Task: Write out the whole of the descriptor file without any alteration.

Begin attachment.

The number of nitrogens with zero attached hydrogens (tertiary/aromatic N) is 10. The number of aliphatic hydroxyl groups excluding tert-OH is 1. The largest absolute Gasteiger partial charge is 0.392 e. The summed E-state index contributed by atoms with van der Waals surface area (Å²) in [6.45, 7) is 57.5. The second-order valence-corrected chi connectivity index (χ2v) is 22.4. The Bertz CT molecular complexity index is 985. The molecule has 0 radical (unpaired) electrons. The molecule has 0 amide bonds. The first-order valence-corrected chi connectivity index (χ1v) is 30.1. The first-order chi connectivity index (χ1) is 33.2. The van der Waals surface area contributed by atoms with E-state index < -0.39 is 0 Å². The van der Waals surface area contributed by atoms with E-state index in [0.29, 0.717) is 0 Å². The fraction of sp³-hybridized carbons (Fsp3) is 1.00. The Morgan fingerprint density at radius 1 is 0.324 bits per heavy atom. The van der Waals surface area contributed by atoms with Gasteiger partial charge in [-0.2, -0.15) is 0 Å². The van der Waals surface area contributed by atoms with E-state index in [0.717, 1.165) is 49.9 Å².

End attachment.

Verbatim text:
The number of nitrogens with zero attached hydrogens (tertiary/aromatic N) is 10. The number of aliphatic hydroxyl groups excluding tert-OH is 1. The largest absolute Gasteiger partial charge is 0.392 e. The summed E-state index contributed by atoms with van der Waals surface area (Å²) in [6.45, 7) is 57.5. The second-order valence-corrected chi connectivity index (χ2v) is 22.4. The Bertz CT molecular complexity index is 985. The molecule has 0 radical (unpaired) electrons. The molecule has 0 amide bonds. The first-order valence-corrected chi connectivity index (χ1v) is 30.1. The first-order chi connectivity index (χ1) is 33.2. The van der Waals surface area contributed by atoms with E-state index < -0.39 is 0 Å². The van der Waals surface area contributed by atoms with E-state index in [0.29, 0.717) is 0 Å². The fraction of sp³-hybridized carbons (Fsp3) is 1.00. The Morgan fingerprint density at radius 1 is 0.324 bits per heavy atom. The van der Waals surface area contributed by atoms with Gasteiger partial charge in [-0.2, -0.15) is 0 Å². The van der Waals surface area contributed by atoms with E-state index in [0.717, 1.165) is 49.9 Å².